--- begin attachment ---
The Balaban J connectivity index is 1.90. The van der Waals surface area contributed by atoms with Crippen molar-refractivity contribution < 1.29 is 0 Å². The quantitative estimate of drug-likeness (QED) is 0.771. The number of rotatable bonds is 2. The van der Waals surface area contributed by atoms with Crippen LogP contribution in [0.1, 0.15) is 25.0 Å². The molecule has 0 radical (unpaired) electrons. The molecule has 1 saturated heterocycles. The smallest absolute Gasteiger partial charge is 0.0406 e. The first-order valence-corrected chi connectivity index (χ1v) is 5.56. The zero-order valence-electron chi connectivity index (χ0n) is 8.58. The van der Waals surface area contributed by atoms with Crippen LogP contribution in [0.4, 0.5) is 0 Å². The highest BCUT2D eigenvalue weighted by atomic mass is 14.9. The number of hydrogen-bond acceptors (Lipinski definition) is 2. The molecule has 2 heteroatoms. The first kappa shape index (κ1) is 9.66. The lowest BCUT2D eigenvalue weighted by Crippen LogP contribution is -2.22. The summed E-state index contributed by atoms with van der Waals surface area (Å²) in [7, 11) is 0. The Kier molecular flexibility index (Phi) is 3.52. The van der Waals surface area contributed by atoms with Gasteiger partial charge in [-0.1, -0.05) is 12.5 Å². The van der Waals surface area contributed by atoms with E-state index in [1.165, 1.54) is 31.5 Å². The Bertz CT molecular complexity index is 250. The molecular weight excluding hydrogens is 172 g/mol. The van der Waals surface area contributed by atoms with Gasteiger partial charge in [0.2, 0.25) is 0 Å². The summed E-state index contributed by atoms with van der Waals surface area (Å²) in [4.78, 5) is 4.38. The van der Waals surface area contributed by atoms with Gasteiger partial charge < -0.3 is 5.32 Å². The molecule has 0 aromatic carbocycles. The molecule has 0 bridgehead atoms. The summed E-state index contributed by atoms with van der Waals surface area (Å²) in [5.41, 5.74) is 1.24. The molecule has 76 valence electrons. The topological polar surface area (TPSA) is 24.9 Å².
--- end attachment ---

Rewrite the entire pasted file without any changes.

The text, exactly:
The Balaban J connectivity index is 1.90. The van der Waals surface area contributed by atoms with Crippen molar-refractivity contribution < 1.29 is 0 Å². The quantitative estimate of drug-likeness (QED) is 0.771. The number of rotatable bonds is 2. The van der Waals surface area contributed by atoms with Crippen LogP contribution in [0.1, 0.15) is 25.0 Å². The molecule has 0 radical (unpaired) electrons. The molecule has 1 saturated heterocycles. The smallest absolute Gasteiger partial charge is 0.0406 e. The first-order valence-corrected chi connectivity index (χ1v) is 5.56. The zero-order valence-electron chi connectivity index (χ0n) is 8.58. The van der Waals surface area contributed by atoms with Crippen LogP contribution in [0.4, 0.5) is 0 Å². The highest BCUT2D eigenvalue weighted by atomic mass is 14.9. The number of hydrogen-bond acceptors (Lipinski definition) is 2. The molecule has 2 heteroatoms. The first kappa shape index (κ1) is 9.66. The lowest BCUT2D eigenvalue weighted by Crippen LogP contribution is -2.22. The summed E-state index contributed by atoms with van der Waals surface area (Å²) in [7, 11) is 0. The Kier molecular flexibility index (Phi) is 3.52. The van der Waals surface area contributed by atoms with Gasteiger partial charge in [-0.1, -0.05) is 12.5 Å². The van der Waals surface area contributed by atoms with E-state index in [1.165, 1.54) is 31.5 Å². The Bertz CT molecular complexity index is 250. The molecular weight excluding hydrogens is 172 g/mol. The van der Waals surface area contributed by atoms with Gasteiger partial charge in [0.2, 0.25) is 0 Å². The summed E-state index contributed by atoms with van der Waals surface area (Å²) in [4.78, 5) is 4.38. The van der Waals surface area contributed by atoms with Gasteiger partial charge < -0.3 is 5.32 Å². The molecule has 0 aromatic carbocycles. The molecule has 0 bridgehead atoms. The summed E-state index contributed by atoms with van der Waals surface area (Å²) in [5.41, 5.74) is 1.24. The molecule has 76 valence electrons. The topological polar surface area (TPSA) is 24.9 Å².